Monthly Archives: February 2013

Nonminor dependent adoption

Q: I am currently 18 years old and am participating in extended foster care. My current caregiver wants to adopt me, but thought that I could not be adopted after age 18. Can I be adopted or not?

A: Yes, as a result of Assembly Bill 1712, non-minor dependents can be adopted after the age of 18 AND are eligible to receive financial support through the Adoption Assistance Payment (AAP) program. This process is called “Non-Minor Dependent Adoption” and ensures that a NMD whose adoption is finalized by the juvenile court is eligible to receive AAP until age 21, as long as all other eligibility conditions of AAP are met.   

(Reference: Welf. & Inst. Code §366.3, 366.3(f), 16120, 16123, 16120.1)

Financial aid eligibility and the impact of direct payments to nonminor dependents

Q:  A youth on my caseload was in a Supervised Independent Living Placement (SILP) last year and received his foster care payments directly. He’s now completing financial aid forms for college and isn’t sure whether this income will impact his eligibility for financial aid. What should I tell him?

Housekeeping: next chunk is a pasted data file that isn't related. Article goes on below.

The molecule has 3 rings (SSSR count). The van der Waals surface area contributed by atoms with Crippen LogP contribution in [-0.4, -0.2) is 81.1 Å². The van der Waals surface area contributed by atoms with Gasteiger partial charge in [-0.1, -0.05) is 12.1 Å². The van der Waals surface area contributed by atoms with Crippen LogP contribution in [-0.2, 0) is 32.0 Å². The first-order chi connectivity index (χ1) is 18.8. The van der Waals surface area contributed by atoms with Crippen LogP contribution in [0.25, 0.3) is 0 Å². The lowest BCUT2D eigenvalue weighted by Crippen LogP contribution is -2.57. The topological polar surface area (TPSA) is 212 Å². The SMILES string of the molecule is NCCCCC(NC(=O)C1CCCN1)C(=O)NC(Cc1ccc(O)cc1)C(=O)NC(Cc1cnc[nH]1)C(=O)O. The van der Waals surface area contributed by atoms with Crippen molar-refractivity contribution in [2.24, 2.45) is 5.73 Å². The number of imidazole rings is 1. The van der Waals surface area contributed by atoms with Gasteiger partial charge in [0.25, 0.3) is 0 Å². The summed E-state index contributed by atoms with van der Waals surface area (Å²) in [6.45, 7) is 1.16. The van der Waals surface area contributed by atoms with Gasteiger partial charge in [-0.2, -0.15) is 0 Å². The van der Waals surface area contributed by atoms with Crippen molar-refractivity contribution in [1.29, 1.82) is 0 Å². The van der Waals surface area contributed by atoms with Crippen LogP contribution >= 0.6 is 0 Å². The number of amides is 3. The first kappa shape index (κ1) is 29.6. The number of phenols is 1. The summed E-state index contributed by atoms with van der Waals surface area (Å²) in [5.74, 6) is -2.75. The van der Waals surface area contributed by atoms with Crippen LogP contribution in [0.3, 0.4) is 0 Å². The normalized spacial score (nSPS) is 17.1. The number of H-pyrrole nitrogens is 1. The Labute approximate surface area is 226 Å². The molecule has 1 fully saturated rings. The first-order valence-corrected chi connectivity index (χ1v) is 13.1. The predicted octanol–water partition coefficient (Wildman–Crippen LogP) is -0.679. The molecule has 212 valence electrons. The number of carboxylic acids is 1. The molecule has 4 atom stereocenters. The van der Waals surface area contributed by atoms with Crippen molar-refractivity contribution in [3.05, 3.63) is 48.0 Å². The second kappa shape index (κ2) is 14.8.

A: Financial aid regulations include a specific exemption for foster care payments (Higher Education Act, Section 480(e)(4)). This means that these payments, including those going directly to a Non-Minor Dependent (NMD) in a SILP, do not need to be reported on the Free Application for Federal Student Aid (FAFSA) as income and therefore do not reduce the amount of financial aid for which a NMD is eligible. The U.S. Department of Education is currently preparing written guidance for college financial aid officers on this issue. 

Medi-Cal coverage for youth who opt out of care

Q: I am working with a youth who doesn’t want to participate in extended foster care. If she opts-out, will she lose her Medi-Cal coverage? 

A: No, all youth who have an order for foster care placement on his/her 18th birthday remain eligible for Medi-Cal up to age 21 under the Medi-Cal for Former Foster Youth program regardless of whether the youth remains in foster care. (Beginning January 1, 2014, foster youth will be eligible for this program to age of 26 as part of the federal Affordable Care Act.) 

This means that any NMD who opts out of extended foster care after age 18 would still be eligible for Medi-Cal until age 21. There is no need for these youth to re-apply for Medi-Cal once they turn 18, even if they opt out of extended foster care.  In addition, there is no income or asset test for continued coverage under Medi-Cal for Former Foster Youth.  

 (Reference: Welf. & Inst. Code §14005.28; ACWDL 00-41, 00-61, 01-41)

Extended CalWORKs for non-minor dependents

Q: If a NMD moves out of the state can they still receive extended CalWORKS after the age of 18?

A: Yes, Assembly Bill1712 clarified that extended CalWORKS benefits can be paid for a NMD placed with an approved relative living out of state while they participate in extended foster care.  A NMD may be receiving extended CalWORKS after the age of 18 if they are placed with an approved relative and the youth is not eligible for federal foster care benefits. (Reference: Welf. & Inst Code §  11253)